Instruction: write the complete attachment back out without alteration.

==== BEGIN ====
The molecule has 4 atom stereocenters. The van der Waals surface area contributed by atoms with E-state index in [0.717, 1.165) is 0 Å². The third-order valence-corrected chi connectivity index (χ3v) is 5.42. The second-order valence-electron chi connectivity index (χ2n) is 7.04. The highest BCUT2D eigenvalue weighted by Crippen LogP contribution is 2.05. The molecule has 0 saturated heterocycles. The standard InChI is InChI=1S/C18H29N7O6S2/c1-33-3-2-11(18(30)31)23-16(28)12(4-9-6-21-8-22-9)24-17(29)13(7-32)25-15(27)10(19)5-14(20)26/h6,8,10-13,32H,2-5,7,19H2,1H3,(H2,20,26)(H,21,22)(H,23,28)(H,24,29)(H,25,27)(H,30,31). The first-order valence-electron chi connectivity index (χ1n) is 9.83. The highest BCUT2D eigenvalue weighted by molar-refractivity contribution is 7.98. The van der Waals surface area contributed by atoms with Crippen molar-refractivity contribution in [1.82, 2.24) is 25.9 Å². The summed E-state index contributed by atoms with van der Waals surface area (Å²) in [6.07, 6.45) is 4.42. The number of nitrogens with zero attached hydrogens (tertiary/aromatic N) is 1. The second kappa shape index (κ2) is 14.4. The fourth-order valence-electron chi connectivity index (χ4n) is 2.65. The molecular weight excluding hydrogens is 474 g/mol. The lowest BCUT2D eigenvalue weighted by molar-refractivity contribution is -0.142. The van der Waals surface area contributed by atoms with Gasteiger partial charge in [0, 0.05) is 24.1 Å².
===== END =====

The molecule has 4 atom stereocenters. The van der Waals surface area contributed by atoms with E-state index in [0.717, 1.165) is 0 Å². The third-order valence-corrected chi connectivity index (χ3v) is 5.42. The second-order valence-electron chi connectivity index (χ2n) is 7.04. The highest BCUT2D eigenvalue weighted by Crippen LogP contribution is 2.05. The molecule has 0 saturated heterocycles. The standard InChI is InChI=1S/C18H29N7O6S2/c1-33-3-2-11(18(30)31)23-16(28)12(4-9-6-21-8-22-9)24-17(29)13(7-32)25-15(27)10(19)5-14(20)26/h6,8,10-13,32H,2-5,7,19H2,1H3,(H2,20,26)(H,21,22)(H,23,28)(H,24,29)(H,25,27)(H,30,31). The first-order valence-electron chi connectivity index (χ1n) is 9.83. The highest BCUT2D eigenvalue weighted by molar-refractivity contribution is 7.98. The van der Waals surface area contributed by atoms with Crippen molar-refractivity contribution in [1.82, 2.24) is 25.9 Å². The summed E-state index contributed by atoms with van der Waals surface area (Å²) in [6.07, 6.45) is 4.42. The number of nitrogens with zero attached hydrogens (tertiary/aromatic N) is 1. The second kappa shape index (κ2) is 14.4. The fourth-order valence-electron chi connectivity index (χ4n) is 2.65. The molecular weight excluding hydrogens is 474 g/mol. The lowest BCUT2D eigenvalue weighted by molar-refractivity contribution is -0.142. The van der Waals surface area contributed by atoms with Gasteiger partial charge in [0, 0.05) is 24.1 Å².